The very same impact of having visuals that has made it impossible for any sane person to doubt that police can, and do, beat people for no good reason, will clear police of wrongdoing. And sometimes, they will deserve to be cleared, because there was no wrongdoing. And other times, it will be a lie, a manipulation of the camera, a deception perpetrated to enjoy the benefits of video that conceals the reality of misconduct.
From this, Tim observed:
The devices that were supposed to result in better policing are becoming complicit in their abusive behavior. Stanley notes the camera was turned on far too late (after the officers had already swarmed the suspect) and turned off far too early (before the suspect was actually in custody). If this had been the only recording available, “our word against yours” would have been completely unassailable. After all, the police department had footage of a highly-physical struggle with a combative suspect. Without the footage captured by an impartial surveillance cam, everything about the arrest would have appeared justified.
Video has gotten us over the hump that this happens. No [ableist slur] judge can opine that it’s not credible that a cop would beat a suspect for no good reason, as they had before. But it doesn’t answer the question of whether the police did wrong in this particular case.
Does this mean that we need “impartial” surveillance everywhere? It would, of course, serve as a counterbalance to police body cam manipulation, but then, it would also mean we live in a world of constant surveillance. That brings an entirely different set of problems to the fore.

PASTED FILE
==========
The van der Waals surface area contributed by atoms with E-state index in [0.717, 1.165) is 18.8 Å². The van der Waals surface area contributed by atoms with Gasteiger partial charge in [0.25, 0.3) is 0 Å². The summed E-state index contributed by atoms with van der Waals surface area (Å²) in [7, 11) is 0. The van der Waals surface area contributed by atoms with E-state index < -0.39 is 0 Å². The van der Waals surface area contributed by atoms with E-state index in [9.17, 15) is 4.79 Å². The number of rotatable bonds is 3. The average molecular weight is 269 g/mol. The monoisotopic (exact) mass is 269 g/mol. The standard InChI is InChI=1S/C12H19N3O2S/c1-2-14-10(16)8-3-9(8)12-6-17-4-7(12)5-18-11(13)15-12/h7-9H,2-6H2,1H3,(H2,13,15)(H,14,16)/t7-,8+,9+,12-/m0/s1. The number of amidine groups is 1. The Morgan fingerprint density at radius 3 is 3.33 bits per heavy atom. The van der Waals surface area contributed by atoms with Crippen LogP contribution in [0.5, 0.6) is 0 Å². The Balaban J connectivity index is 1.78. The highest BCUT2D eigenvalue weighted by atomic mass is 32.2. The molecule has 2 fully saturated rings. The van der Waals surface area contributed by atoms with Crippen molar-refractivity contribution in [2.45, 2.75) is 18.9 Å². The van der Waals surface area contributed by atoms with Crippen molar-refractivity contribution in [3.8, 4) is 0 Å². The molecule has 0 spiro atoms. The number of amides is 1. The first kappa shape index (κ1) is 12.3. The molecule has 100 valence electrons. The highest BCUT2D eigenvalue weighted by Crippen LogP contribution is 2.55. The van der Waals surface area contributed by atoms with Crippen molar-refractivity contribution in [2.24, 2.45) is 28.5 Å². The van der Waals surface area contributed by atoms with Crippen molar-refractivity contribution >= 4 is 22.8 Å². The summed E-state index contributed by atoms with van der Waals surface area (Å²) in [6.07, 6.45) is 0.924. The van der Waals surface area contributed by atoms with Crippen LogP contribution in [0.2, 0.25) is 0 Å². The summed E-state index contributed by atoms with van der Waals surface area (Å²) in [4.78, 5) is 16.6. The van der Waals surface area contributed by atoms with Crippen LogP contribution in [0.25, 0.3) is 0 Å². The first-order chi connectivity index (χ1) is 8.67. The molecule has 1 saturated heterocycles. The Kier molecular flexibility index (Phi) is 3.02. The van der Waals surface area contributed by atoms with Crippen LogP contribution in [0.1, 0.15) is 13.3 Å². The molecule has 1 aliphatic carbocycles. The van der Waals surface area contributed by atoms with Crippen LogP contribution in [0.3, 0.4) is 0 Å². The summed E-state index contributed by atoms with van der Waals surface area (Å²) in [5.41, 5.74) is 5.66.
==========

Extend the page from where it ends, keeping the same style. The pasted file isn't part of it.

The takeaways are many, and fairly clear. Video is good, but hardly perfect and occasionally harmful. Every new solution carries with it a new risk of abuse and manipulation, even if it takes a couple of years to figure out how to accomplish manipulation or to recognize why the latest, greatest solution isn’t quite as great as we thought.
But the overarching takeaway is that there is rarely, if every, a “solution.” Not to video. Not to beatings or killings. Not to lying. Not to law. It’s understandable that people continually ask, when problems to new approaches are raised, “so if that’s not good enough, then what is? What’s the solution?” There isn’t always a solution.
Ultimately, there is not only no solution, but not even agreement on the least harmful option. This offends children and fools, because they view the world through a simple lens where every problem must have a solution. Sadly, no, every problem does not, or at least not a solution that doesn’t require massive change that would be untenable, and likely still not a solution as I’ve defined.
To not have one’s head explode is to expect tolerance for ambiguity. You have to accept the proposition that there are dilemmas out there that defy solution. People don’t like ambiguity. They want clarity. They want answers.
You can’t always get what you want.
This is why the need for critical scrutiny never quite ends, why we don’t reach that “Aha” moment that Oprah watchers so adore. It’s not that we wouldn’t love to find answers to all that ails us, but that our wanting answers doesn’t mean they exist. They usually don’t. And “solutions” that seem great often turn out to be anything but solutions.